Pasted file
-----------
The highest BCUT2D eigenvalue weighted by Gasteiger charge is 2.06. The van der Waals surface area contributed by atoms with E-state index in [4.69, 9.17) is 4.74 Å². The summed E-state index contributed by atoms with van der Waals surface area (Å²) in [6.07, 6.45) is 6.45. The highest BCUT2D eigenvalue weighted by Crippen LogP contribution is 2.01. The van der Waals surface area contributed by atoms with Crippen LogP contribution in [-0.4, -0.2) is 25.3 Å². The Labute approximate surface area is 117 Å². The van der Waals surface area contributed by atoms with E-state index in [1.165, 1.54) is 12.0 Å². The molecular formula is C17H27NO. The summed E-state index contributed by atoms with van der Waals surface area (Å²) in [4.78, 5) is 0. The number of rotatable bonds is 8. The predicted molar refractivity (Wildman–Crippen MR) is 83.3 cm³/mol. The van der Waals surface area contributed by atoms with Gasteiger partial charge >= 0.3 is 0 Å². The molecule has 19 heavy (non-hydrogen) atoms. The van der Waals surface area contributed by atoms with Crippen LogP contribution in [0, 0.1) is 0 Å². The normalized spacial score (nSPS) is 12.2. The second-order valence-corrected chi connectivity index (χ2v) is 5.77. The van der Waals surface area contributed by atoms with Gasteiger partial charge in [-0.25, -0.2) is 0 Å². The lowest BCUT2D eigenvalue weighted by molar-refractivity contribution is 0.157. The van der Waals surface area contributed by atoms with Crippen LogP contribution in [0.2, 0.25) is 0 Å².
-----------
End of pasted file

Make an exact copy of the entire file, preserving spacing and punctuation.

The highest BCUT2D eigenvalue weighted by Gasteiger charge is 2.06. The van der Waals surface area contributed by atoms with E-state index in [4.69, 9.17) is 4.74 Å². The summed E-state index contributed by atoms with van der Waals surface area (Å²) in [6.07, 6.45) is 6.45. The highest BCUT2D eigenvalue weighted by Crippen LogP contribution is 2.01. The van der Waals surface area contributed by atoms with Crippen LogP contribution in [-0.4, -0.2) is 25.3 Å². The Labute approximate surface area is 117 Å². The van der Waals surface area contributed by atoms with E-state index in [1.165, 1.54) is 12.0 Å². The molecular formula is C17H27NO. The summed E-state index contributed by atoms with van der Waals surface area (Å²) in [4.78, 5) is 0. The number of rotatable bonds is 8. The predicted molar refractivity (Wildman–Crippen MR) is 83.3 cm³/mol. The van der Waals surface area contributed by atoms with Gasteiger partial charge >= 0.3 is 0 Å². The molecule has 19 heavy (non-hydrogen) atoms. The van der Waals surface area contributed by atoms with Crippen LogP contribution in [0, 0.1) is 0 Å². The normalized spacial score (nSPS) is 12.2. The second-order valence-corrected chi connectivity index (χ2v) is 5.77. The van der Waals surface area contributed by atoms with Gasteiger partial charge in [-0.25, -0.2) is 0 Å². The lowest BCUT2D eigenvalue weighted by molar-refractivity contribution is 0.157. The van der Waals surface area contributed by atoms with Crippen LogP contribution in [0.2, 0.25) is 0 Å².